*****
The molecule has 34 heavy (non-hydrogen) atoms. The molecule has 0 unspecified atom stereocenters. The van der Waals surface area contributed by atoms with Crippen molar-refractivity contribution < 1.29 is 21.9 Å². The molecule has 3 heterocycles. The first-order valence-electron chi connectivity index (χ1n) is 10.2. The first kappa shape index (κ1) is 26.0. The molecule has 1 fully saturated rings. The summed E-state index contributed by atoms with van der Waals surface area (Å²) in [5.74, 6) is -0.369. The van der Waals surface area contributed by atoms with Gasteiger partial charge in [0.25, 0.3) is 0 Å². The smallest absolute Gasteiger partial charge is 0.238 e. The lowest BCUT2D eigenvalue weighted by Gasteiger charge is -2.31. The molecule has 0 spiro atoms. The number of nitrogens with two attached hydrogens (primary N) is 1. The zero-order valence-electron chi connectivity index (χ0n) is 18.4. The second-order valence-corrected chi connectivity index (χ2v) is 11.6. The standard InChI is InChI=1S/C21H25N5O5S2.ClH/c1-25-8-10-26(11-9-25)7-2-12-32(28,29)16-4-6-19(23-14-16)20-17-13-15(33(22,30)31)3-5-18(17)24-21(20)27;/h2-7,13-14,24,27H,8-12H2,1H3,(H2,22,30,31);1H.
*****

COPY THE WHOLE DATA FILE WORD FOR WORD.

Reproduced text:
The molecule has 34 heavy (non-hydrogen) atoms. The molecule has 0 unspecified atom stereocenters. The van der Waals surface area contributed by atoms with Crippen molar-refractivity contribution < 1.29 is 21.9 Å². The molecule has 3 heterocycles. The first-order valence-electron chi connectivity index (χ1n) is 10.2. The first kappa shape index (κ1) is 26.0. The molecule has 1 fully saturated rings. The summed E-state index contributed by atoms with van der Waals surface area (Å²) in [5.74, 6) is -0.369. The van der Waals surface area contributed by atoms with Gasteiger partial charge in [0.25, 0.3) is 0 Å². The smallest absolute Gasteiger partial charge is 0.238 e. The lowest BCUT2D eigenvalue weighted by Gasteiger charge is -2.31. The molecule has 0 spiro atoms. The number of nitrogens with two attached hydrogens (primary N) is 1. The zero-order valence-electron chi connectivity index (χ0n) is 18.4. The second-order valence-corrected chi connectivity index (χ2v) is 11.6. The standard InChI is InChI=1S/C21H25N5O5S2.ClH/c1-25-8-10-26(11-9-25)7-2-12-32(28,29)16-4-6-19(23-14-16)20-17-13-15(33(22,30)31)3-5-18(17)24-21(20)27;/h2-7,13-14,24,27H,8-12H2,1H3,(H2,22,30,31);1H.